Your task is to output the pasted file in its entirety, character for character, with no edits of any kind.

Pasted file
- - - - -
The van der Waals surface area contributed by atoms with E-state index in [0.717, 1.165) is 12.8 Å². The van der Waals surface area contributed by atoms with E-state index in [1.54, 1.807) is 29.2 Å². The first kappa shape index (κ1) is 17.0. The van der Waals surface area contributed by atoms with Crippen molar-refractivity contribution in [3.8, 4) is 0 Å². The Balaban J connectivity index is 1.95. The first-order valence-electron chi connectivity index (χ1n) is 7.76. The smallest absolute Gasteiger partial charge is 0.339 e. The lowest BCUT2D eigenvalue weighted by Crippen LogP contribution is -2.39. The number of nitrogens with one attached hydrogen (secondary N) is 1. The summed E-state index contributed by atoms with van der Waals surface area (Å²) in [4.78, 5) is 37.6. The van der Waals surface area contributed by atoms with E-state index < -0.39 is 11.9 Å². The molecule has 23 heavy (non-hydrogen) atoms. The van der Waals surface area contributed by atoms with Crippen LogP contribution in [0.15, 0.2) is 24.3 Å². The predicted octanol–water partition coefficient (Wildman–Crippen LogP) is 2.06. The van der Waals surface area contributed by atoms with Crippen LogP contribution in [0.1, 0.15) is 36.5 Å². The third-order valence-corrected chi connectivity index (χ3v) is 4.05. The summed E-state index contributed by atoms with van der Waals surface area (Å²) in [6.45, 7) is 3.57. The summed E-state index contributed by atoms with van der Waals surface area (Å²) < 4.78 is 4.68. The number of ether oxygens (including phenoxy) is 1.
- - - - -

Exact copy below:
The van der Waals surface area contributed by atoms with E-state index in [0.717, 1.165) is 12.8 Å². The van der Waals surface area contributed by atoms with E-state index in [1.54, 1.807) is 29.2 Å². The first kappa shape index (κ1) is 17.0. The van der Waals surface area contributed by atoms with Crippen molar-refractivity contribution in [3.8, 4) is 0 Å². The Balaban J connectivity index is 1.95. The first-order valence-electron chi connectivity index (χ1n) is 7.76. The smallest absolute Gasteiger partial charge is 0.339 e. The lowest BCUT2D eigenvalue weighted by Crippen LogP contribution is -2.39. The number of nitrogens with one attached hydrogen (secondary N) is 1. The summed E-state index contributed by atoms with van der Waals surface area (Å²) in [4.78, 5) is 37.6. The van der Waals surface area contributed by atoms with E-state index < -0.39 is 11.9 Å². The molecule has 23 heavy (non-hydrogen) atoms. The van der Waals surface area contributed by atoms with Crippen LogP contribution in [0.15, 0.2) is 24.3 Å². The predicted octanol–water partition coefficient (Wildman–Crippen LogP) is 2.06. The van der Waals surface area contributed by atoms with Crippen LogP contribution in [0.1, 0.15) is 36.5 Å². The third-order valence-corrected chi connectivity index (χ3v) is 4.05. The summed E-state index contributed by atoms with van der Waals surface area (Å²) in [6.45, 7) is 3.57. The summed E-state index contributed by atoms with van der Waals surface area (Å²) < 4.78 is 4.68. The number of ether oxygens (including phenoxy) is 1.